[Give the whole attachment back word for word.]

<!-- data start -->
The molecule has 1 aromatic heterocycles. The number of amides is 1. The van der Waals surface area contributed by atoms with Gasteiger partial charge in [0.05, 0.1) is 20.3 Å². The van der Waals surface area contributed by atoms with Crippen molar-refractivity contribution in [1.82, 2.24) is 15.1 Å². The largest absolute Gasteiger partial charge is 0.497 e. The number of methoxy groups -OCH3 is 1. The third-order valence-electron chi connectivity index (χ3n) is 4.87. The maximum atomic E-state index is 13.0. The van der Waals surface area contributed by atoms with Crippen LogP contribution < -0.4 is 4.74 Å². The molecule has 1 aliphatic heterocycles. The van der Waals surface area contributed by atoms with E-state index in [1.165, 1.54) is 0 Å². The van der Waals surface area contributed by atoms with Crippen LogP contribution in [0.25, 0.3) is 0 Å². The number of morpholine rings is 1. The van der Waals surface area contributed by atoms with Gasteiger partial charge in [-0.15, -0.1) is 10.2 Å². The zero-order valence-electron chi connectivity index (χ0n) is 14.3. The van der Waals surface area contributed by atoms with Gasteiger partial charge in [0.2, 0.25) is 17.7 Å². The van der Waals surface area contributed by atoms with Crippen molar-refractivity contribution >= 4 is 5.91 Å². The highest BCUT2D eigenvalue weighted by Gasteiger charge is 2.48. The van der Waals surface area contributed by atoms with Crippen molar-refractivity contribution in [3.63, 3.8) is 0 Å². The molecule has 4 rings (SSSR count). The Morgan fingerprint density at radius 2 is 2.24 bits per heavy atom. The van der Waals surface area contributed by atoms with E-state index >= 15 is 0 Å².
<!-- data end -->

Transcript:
The molecule has 1 aromatic heterocycles. The number of amides is 1. The van der Waals surface area contributed by atoms with Gasteiger partial charge in [0.05, 0.1) is 20.3 Å². The van der Waals surface area contributed by atoms with Crippen molar-refractivity contribution in [1.82, 2.24) is 15.1 Å². The largest absolute Gasteiger partial charge is 0.497 e. The number of methoxy groups -OCH3 is 1. The third-order valence-electron chi connectivity index (χ3n) is 4.87. The maximum atomic E-state index is 13.0. The van der Waals surface area contributed by atoms with Crippen LogP contribution < -0.4 is 4.74 Å². The molecule has 1 aliphatic heterocycles. The van der Waals surface area contributed by atoms with E-state index in [1.165, 1.54) is 0 Å². The van der Waals surface area contributed by atoms with Crippen LogP contribution in [0.25, 0.3) is 0 Å². The number of morpholine rings is 1. The van der Waals surface area contributed by atoms with Gasteiger partial charge in [-0.15, -0.1) is 10.2 Å². The zero-order valence-electron chi connectivity index (χ0n) is 14.3. The van der Waals surface area contributed by atoms with Gasteiger partial charge in [0.2, 0.25) is 17.7 Å². The van der Waals surface area contributed by atoms with Crippen molar-refractivity contribution >= 4 is 5.91 Å². The highest BCUT2D eigenvalue weighted by Gasteiger charge is 2.48. The van der Waals surface area contributed by atoms with Crippen molar-refractivity contribution in [3.63, 3.8) is 0 Å². The molecule has 4 rings (SSSR count). The Morgan fingerprint density at radius 2 is 2.24 bits per heavy atom. The van der Waals surface area contributed by atoms with E-state index >= 15 is 0 Å².